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Blustery day for Christmas bird counters on waterfront

Black turnstones, cormorants, surf scoters among feathered friends spotted

It was a windy day on the White Rock waterfront Thursday (Dec. 28), where a group of bird watchers were busy counting the feathered, flying animals with a purpose.

They were recording what kinds of birds they saw as well as counting their numbers, as part of the annual White Rock/Surrey/Langley Christmas Bird Count, an early-winter bird census by the National Audubon Society.

Conducted with the help of more than 70,000 volunteers across B.C., Canada, the U.S. and many other countries in the Western Hemisphere, the Thursday count was just one of many conducted for this year’s total tally.

Despite blustery winds and a high tide, bird counter Ian Burgess noted that black turnstones were among the species spotted, as well as a red-breasted merganser, surf scoters, white-winged scoters, cormorants, horned grebes, gulls and pigeons.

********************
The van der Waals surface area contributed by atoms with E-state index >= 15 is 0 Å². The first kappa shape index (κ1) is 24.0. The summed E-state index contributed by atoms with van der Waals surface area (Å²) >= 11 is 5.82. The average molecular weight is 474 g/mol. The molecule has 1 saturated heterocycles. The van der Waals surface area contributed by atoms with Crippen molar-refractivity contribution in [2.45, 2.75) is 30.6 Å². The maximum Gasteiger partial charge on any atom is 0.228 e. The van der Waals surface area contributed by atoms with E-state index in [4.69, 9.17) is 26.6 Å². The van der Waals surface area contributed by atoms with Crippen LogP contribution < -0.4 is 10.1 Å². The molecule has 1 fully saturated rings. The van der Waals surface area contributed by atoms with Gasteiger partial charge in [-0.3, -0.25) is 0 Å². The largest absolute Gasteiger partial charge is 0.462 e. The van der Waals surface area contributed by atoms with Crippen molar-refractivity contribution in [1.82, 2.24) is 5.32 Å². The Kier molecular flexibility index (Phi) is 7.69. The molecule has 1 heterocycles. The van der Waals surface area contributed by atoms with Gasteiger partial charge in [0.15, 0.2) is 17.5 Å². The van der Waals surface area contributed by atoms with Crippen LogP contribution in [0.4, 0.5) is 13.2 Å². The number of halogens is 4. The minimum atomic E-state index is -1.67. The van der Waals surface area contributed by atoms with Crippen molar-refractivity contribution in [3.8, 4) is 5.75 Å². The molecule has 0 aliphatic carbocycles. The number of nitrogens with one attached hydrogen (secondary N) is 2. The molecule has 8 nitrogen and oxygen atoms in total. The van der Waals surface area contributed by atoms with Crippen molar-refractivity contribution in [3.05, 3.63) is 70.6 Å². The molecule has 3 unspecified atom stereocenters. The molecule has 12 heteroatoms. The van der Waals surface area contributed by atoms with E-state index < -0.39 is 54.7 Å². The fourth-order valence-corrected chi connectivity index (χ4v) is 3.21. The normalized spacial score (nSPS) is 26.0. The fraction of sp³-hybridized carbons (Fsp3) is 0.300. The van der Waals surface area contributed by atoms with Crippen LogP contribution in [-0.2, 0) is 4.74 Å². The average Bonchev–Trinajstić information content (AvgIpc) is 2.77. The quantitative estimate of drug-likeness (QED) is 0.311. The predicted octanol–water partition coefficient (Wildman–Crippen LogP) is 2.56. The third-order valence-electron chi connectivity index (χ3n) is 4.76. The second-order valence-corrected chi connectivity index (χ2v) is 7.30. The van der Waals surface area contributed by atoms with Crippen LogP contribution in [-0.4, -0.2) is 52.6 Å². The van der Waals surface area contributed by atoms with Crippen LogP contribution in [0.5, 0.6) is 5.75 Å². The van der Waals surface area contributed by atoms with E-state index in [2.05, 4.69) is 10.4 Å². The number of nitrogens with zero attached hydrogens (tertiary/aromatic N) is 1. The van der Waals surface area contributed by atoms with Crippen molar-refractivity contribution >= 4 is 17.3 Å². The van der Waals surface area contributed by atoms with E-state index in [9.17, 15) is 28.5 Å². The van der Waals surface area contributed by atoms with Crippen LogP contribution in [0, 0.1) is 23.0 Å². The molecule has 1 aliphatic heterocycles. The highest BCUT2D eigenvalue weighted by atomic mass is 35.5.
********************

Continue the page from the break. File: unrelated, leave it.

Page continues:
READ ALSO: ‘Encouraging’ Christmas bird count tallies 58,000 birds, 114 species

Angela Bond, another counter, spotted a Kingfisher on the breakwater rocks at the end of the pier.

“It’s unusual to see one in this setting,” she said, noting that species usually prefers wetland areas as opposed to the ocean.

Counters were busy throughout the day, working in organized groups but also, from their backyard bird feeders. They will report their findings to event organizer Gareth Pugh when the count is concluded.

The information collected by thousands of count volunteer participants forms one of the world’s largest sets of wildlife survey data, with the results used by conservation biologists, environmental planners, and naturalists to assess the population trends and distribution of birds.

Numbers are usually totalled within a week or two of each count.

Tricia Weel

About the Author: Tricia Weel

I’ve worked as a journalist in community newspapers from White Rock to Parksville and Qualicum Beach, to Abbotsford and Surrey.
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